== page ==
We were boys once. Teens. We ignored signs. Rajeev always looked distant, lost. It wasn’t until we read his obituary that we knew.
“What are you doing?” Regina said over the music.
“I’m watching the purses,” I shouted, “this place makes me feel uncomfortable.”
“Are you scared of being in a gay bar?”
“No I don’t like clubs that much. The noise, it’s killing me.”
She grabbed my arm and mouthed I’m sorry.
“Come on,” she said pulling me. “Let’s get back with Ri!”
I tried to point to her purse again but at this point it didn’t matter. She pulled me in close to her and brought her hands against my back, before yanking them away.
“Why are you sweating so much?” she asked.
I didn’t realize I had. I touched the back of my shirt and felt the sweat drip from my clavicle to my lower back. If my back felt like a torrent, my forehead must’ve been worse. I muttered some apology but she was already shaking her head, dancing to the music and swaying along. I tried to say something else but already she wasn’t listening. She was somewhere else in a trance with the music. At one corner of the club, Ri grinded with a tan boy with chiseled abs and jelled blonde hair. His friends made a semi-circle around them, cheering him as he took his t-shirt off and twirled it around in the air.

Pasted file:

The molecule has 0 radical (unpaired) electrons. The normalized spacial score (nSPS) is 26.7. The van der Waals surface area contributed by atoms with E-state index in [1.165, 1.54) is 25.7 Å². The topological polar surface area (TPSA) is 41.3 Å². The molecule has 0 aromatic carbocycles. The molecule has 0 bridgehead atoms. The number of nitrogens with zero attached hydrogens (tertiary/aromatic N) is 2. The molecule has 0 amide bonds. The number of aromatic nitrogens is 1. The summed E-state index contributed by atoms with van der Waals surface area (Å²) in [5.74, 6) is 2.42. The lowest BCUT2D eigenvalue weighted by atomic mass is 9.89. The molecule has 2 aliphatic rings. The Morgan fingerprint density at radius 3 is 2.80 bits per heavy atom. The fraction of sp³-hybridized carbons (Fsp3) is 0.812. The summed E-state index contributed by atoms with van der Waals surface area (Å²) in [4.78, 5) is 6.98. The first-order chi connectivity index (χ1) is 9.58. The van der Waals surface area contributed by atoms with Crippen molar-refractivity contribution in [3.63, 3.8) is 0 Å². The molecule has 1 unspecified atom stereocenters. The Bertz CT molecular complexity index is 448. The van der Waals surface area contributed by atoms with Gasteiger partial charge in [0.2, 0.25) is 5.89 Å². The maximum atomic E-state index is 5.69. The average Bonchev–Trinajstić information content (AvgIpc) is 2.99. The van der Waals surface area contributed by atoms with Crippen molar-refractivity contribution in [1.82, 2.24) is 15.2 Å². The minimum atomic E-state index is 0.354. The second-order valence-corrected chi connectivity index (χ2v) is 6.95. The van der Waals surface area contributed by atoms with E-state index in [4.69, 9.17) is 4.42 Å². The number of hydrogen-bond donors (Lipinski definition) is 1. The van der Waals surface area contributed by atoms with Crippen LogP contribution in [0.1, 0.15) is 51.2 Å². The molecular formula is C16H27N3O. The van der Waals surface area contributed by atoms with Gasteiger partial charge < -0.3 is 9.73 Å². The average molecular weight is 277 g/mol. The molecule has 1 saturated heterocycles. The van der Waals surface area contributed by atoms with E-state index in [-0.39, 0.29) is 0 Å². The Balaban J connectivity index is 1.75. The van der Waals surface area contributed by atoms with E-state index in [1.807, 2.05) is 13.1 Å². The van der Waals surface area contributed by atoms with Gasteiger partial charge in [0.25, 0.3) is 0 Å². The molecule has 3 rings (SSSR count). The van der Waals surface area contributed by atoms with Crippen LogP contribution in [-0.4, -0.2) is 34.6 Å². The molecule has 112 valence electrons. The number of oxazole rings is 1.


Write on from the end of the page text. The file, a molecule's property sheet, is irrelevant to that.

I looked away and swayed with Regina, keeping up with her movement and the heavy beat. My eyes darted back and forth between Regina, her purse on the table, the DJ, and the flashing lights. I wondered how long I could keep this up. The liquor had flown out of my head a long time ago and the darkness engulfed me, like pebbles streaming down my head. I closed my eyes to turn away from her. When I opened them, I spotted the Soldier in the crowd dressed head to toe in full battle rattle. He was late but at least he showed up, as he always had for times like this. Nights like this. Same guy for five years straight. ACH with the PASGT attachment, body armor, combat uniform pants, and standard issue boots. He stood there with his rifle on both hands, rifle pointing down, flush against his chest. He looked at me and I looked at him. His face was ashy, caked with dirt and spots of blood that stuck out from his normally pale, pink, skin. Part of his sunglasses was broken to the right side and I could make out his blue iris. He lifted his head at me and I nodded back.
Regina grabbed my arm and dug part of her nails into my skin.
“What do you want to drink?”
Regina laid across from Nathan on her queen bed, facing him. He slept with his eyes closed, ignoring the music in the background. The Internet tapped low on her laptop, a few feet away.